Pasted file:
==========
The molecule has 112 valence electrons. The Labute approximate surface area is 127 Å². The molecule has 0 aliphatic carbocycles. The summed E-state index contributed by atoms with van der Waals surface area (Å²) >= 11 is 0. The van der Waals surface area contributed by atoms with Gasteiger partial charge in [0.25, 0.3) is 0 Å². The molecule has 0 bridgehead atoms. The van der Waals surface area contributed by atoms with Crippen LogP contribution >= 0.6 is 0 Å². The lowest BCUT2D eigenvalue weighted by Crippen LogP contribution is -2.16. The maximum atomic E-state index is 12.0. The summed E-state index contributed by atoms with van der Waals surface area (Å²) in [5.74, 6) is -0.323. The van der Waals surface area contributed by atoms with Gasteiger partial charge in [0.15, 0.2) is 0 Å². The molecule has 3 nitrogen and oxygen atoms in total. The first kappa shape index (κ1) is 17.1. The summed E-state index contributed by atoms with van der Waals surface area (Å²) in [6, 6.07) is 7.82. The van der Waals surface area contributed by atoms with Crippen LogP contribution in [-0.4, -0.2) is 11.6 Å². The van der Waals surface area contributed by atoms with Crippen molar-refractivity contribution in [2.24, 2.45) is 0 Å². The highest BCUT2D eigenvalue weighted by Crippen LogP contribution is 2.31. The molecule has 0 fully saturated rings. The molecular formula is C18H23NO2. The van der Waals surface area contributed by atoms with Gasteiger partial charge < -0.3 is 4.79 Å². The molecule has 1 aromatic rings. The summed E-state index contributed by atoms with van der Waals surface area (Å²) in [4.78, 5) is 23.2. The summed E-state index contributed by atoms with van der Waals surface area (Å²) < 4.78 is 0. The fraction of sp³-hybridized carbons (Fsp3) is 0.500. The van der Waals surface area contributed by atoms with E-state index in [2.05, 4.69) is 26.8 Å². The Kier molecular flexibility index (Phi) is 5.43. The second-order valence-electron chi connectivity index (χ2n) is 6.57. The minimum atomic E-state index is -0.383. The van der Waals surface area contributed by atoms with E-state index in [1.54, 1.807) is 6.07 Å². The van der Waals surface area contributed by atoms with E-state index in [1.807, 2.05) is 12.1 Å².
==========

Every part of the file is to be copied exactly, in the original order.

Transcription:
The molecule has 112 valence electrons. The Labute approximate surface area is 127 Å². The molecule has 0 aliphatic carbocycles. The summed E-state index contributed by atoms with van der Waals surface area (Å²) >= 11 is 0. The van der Waals surface area contributed by atoms with Gasteiger partial charge in [0.25, 0.3) is 0 Å². The molecule has 0 bridgehead atoms. The van der Waals surface area contributed by atoms with Crippen LogP contribution >= 0.6 is 0 Å². The lowest BCUT2D eigenvalue weighted by Crippen LogP contribution is -2.16. The maximum atomic E-state index is 12.0. The summed E-state index contributed by atoms with van der Waals surface area (Å²) in [5.74, 6) is -0.323. The van der Waals surface area contributed by atoms with Gasteiger partial charge in [0.15, 0.2) is 0 Å². The molecule has 3 nitrogen and oxygen atoms in total. The first kappa shape index (κ1) is 17.1. The summed E-state index contributed by atoms with van der Waals surface area (Å²) in [6, 6.07) is 7.82. The van der Waals surface area contributed by atoms with Crippen LogP contribution in [-0.4, -0.2) is 11.6 Å². The van der Waals surface area contributed by atoms with Crippen molar-refractivity contribution in [2.24, 2.45) is 0 Å². The highest BCUT2D eigenvalue weighted by Crippen LogP contribution is 2.31. The molecule has 0 fully saturated rings. The molecular formula is C18H23NO2. The van der Waals surface area contributed by atoms with Gasteiger partial charge < -0.3 is 4.79 Å². The molecule has 1 aromatic rings. The summed E-state index contributed by atoms with van der Waals surface area (Å²) in [4.78, 5) is 23.2. The summed E-state index contributed by atoms with van der Waals surface area (Å²) < 4.78 is 0. The fraction of sp³-hybridized carbons (Fsp3) is 0.500. The van der Waals surface area contributed by atoms with E-state index in [2.05, 4.69) is 26.8 Å². The Kier molecular flexibility index (Phi) is 5.43. The second-order valence-electron chi connectivity index (χ2n) is 6.57. The minimum atomic E-state index is -0.383. The van der Waals surface area contributed by atoms with E-state index in [1.54, 1.807) is 6.07 Å². The van der Waals surface area contributed by atoms with E-state index in [1.807, 2.05) is 12.1 Å².